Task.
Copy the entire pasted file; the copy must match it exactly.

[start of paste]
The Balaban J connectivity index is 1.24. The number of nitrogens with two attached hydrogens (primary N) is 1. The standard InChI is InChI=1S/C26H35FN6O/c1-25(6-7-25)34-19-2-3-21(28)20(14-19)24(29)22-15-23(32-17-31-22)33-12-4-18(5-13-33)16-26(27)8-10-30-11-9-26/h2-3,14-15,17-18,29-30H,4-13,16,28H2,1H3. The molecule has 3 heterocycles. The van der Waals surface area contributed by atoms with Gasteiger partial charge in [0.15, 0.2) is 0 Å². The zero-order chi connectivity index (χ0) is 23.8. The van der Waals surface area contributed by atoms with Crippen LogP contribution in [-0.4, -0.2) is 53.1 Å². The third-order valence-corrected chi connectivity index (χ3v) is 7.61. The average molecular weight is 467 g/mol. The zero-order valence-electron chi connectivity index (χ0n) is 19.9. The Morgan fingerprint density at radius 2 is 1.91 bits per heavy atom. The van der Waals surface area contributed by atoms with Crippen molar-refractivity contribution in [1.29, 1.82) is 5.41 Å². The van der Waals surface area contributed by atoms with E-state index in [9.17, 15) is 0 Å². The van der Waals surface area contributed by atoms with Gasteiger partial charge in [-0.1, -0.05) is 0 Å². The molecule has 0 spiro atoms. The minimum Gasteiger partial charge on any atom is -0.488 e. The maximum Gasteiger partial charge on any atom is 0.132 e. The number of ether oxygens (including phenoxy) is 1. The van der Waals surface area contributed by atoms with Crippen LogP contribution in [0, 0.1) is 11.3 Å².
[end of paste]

The Balaban J connectivity index is 1.24. The number of nitrogens with two attached hydrogens (primary N) is 1. The standard InChI is InChI=1S/C26H35FN6O/c1-25(6-7-25)34-19-2-3-21(28)20(14-19)24(29)22-15-23(32-17-31-22)33-12-4-18(5-13-33)16-26(27)8-10-30-11-9-26/h2-3,14-15,17-18,29-30H,4-13,16,28H2,1H3. The molecule has 3 heterocycles. The van der Waals surface area contributed by atoms with Gasteiger partial charge in [0.15, 0.2) is 0 Å². The zero-order chi connectivity index (χ0) is 23.8. The van der Waals surface area contributed by atoms with Crippen LogP contribution in [-0.4, -0.2) is 53.1 Å². The third-order valence-corrected chi connectivity index (χ3v) is 7.61. The average molecular weight is 467 g/mol. The zero-order valence-electron chi connectivity index (χ0n) is 19.9. The Morgan fingerprint density at radius 2 is 1.91 bits per heavy atom. The van der Waals surface area contributed by atoms with Crippen molar-refractivity contribution in [1.29, 1.82) is 5.41 Å². The van der Waals surface area contributed by atoms with E-state index in [9.17, 15) is 0 Å². The van der Waals surface area contributed by atoms with Gasteiger partial charge in [-0.1, -0.05) is 0 Å². The molecule has 0 spiro atoms. The minimum Gasteiger partial charge on any atom is -0.488 e. The maximum Gasteiger partial charge on any atom is 0.132 e. The number of ether oxygens (including phenoxy) is 1. The van der Waals surface area contributed by atoms with Crippen LogP contribution in [0, 0.1) is 11.3 Å².